Originally posted on Fox Sports Florida  |  Last updated 9/14/12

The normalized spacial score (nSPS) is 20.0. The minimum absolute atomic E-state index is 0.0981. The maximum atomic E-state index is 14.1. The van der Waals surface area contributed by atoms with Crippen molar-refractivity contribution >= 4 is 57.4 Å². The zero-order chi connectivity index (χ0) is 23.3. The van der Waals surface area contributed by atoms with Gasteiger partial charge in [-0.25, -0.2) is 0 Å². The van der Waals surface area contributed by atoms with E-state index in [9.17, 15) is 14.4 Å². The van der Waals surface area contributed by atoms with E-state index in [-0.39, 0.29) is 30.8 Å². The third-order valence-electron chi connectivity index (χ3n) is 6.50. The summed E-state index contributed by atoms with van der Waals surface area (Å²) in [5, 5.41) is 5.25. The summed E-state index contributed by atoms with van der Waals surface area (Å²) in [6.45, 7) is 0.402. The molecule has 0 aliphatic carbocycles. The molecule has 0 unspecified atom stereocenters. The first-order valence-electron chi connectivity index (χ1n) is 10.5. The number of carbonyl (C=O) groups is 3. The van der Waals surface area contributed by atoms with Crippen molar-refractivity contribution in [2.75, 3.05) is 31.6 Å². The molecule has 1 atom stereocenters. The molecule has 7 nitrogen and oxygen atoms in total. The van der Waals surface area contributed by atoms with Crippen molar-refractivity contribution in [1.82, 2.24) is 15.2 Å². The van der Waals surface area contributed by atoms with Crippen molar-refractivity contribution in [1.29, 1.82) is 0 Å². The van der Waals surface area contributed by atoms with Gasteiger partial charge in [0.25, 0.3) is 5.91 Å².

KNOXVILLE, Tenn. At its zenith in the 1990s, the Florida-Tennessee game meant Steve Spurrier tossing barbs, Peyton Manning throwing bombs and Sports Illustrated covers. It was often the regular-season game of the college football season. In the first 10 years of the new SEC that added Arkansas and South Carolina in 1992, either Florida or Tennessee represented the SEC East in every conference title game. Of course, in those years the media world was a much different place. In 1995 when the No. 4-ranked Gators and No. 8-ranked Vols met at Ben Hill Griffin Stadium, the Internet was barely on, no one had heard of a blogger, and if someone had mentioned an iPad, NASA likely would have come to mind. But if Sports Illustrated showed up on campus for a game, everyone knew it was game-of-the-week worthy. That was not in question. Sports Illustrated senior writer Tim Layden, who covered four consecutive Gators-Vols clashes from 1995-98, was on Tennessee's campus all week leading up to the '95 game. Layden was in town working on a piece about Manning, who was in his sophomore season and already considered a Heisman candidate. Manning was a willing subject. "The kind of access you would never get now with an A-list player,'' Layden said this week. "I went to classes with him, the apartment he was living in with his buddies, the film sessions, I was in the locker room before the game." Layden accumulated enough notes and quotes to write a book, so he would have no trouble writing a SI cover story the following week. Seated in the Ben Hill Griffin Stadium press box high above the field, Layden watched as Manning threw for 216 yards and Tennessee raced to a 16-point lead in the first half. Manning was cooperating perfectly. And then the story changed, slamming on the breaks and heading the other way. Gators quarterback Danny Wuerffel not only shredded Tennessee's defense, he took over the cover of Sports Illustrated by leading the Gators to 41 consecutive points in a 62-37 win. As Layden said, the Vols "just got pounded." So did that cover story on Manning. "I'm sitting in a Hilton in Gainesville trying to write a Florida story with a notebook full of Peyton Manning at midnight on that Saturday,'' he said. "It was brutal." Gator fans loved the "Attack of the Gators" cover a few days later. Saturday's Florida-Tennessee game might not be SI-cover worthy, but it undoubtedly has a buzz that has been lacking the last few years. That's in part because Florida has owned the rivalry of late. Consider this tidbit: Tennessee has not defeated Florida since 2004 -- or before such staples of 2012 life like the iPhone and Twitter existed. Facebook was just a few months old at the time. The Gators take their seven-game win streak over the Vols into Neyland Stadium on Saturday night in perhaps the most-anticipated matchup in the rivalry since the Lane Kiffin-Urban Meyer feud in 2009, Still, that was only a brief awakening. You have to go back to the '90s and early 2000s for a game that offered as much intrigue as this year's. This year feels different as both programs appear on more solid ground than the past couple of seasons. Both bring 2-0 records into the game and both are ranked when they play for the first time since 2007. ESPN's "College GameDay" even decided to come to town, setting up shop right off Peyton Manning Pass near the stadium. Gators coach Will Muschamp lives by the motto of "the most important game is the next game," so don't expect him to wax poetic over a rivalry that appears alive again. Still, he can relate to the excitement that has built this week toward kickoff. "They were two of the top 5 teams in the 90's, basically the third Saturday in September, whoever won that game had the leg up in the East,'' Muschamp said. "A lot of great players, great coaches, what Spurrier did here in the 90's has been unmatched as far as his success in a 12-year run." UF historian Norm Carlson has been a part of the game since his days as a UF student in the 1950s. There is one characteristic that makes the Florida-Tennessee rivalry unique in his mind. "The cross-traffic is unique,'' Carlson said. "That added to the competitive nature of the series. There have been so many things in this rivalry that are unique." Consider that former Gators coach Bob Woodruff, also Florida's athletic director at one point, later served as Tennessee's AD. While at Tennessee, Woodruff hired former Gators quarterbackdefensive back Doug Dickey as head coach. When Gators coach Ray Graves opted to retired after the 1969 season, Florida hired Dickey. The move upset Woodruff enough that he passed on an invitation from the Sugar Bowl that year and placed the Vols -- and their outgoing coach Dickey -- against Graves and the Gators in the Gator Bowl. Florida won 14-13 in what would have been a monumental matchup if Twitter and social media existed then like now. Florida linebacker Jon Bostic doesn't have to be reminded of the significance of the Florida-Tennessee game. Bostic hopes to finish his career undefeated against the Vols with a victory Saturday, but that doesn't mean the rivalry isn't a rivalry in his eyes. "You never really want to lose," Bostic said. "Going into the season, it's one of the games on the schedule that's always circled. It's pretty much a statement game." And for the first time in a while, both programs have an opportunity to make a statement on Saturday night. Tennessee, coming off back-to-back losing seasons under head coach Derek Dooley, is aware of what's at stake. The Vols need a win like this to show they are on their way back. If the Gators win, they can take another step in the right direction after a big road win at Texas A&M last week. "This is going to be a little new for us,'' Dooley said. "But it's good. This is where you want to be." After covering the Gators' lopsided victory at The Swamp in '95, Layden was in Knoxville the next year. That was the year Manning was finally going to break through against the Gators, who had played in the national title game the previous season but lost to Nebraska. Some wondered if Florida had missed its golden opportunity with Wuerffel. Florida dominated as Wuerffel threw four touchdowns in the first 20 minutes of the game and the Gators led 35-0 in a 35-29 win. Same old story. The Gators went on to win the national title and Tennessee had to take a wait-till-next-year approach once more. "These games had this Armageddon feel to them,'' Layden said of the rivalry in the '90s. "At the time the whole series had this feeling of validating and legitimizing a team's season, right on that one day in September. "Those games defined Steve Spurrier and Peyton Manning as college figures. And Danny Wuerffel too, but Spurrier kind of overwhelmed that program at that time. And it defined Fulmer too, although he got a national championship in '98, I'm sure it will be in the second paragraph of his obituary that he couldn't be Spurrier." Only time will tell if Florida-Tennessee can approach the national appeal it once had. Saturday night is a good place to start. And the rivalry once again has some unique "cross-traffic" as Carlson likes to call it. Muschamp played at Georgia. Dooley is the son of legendary Bulldogs coach Vince Dooley, someone longtime Florida fans would soon forget. If the two programs can reignite the rivalry to a national stage regularly, more made-for-the-digital-age fun is certainly ahead. "It's kind of odd that something like that would happen,'' Carlson said. "It's an interesting twist."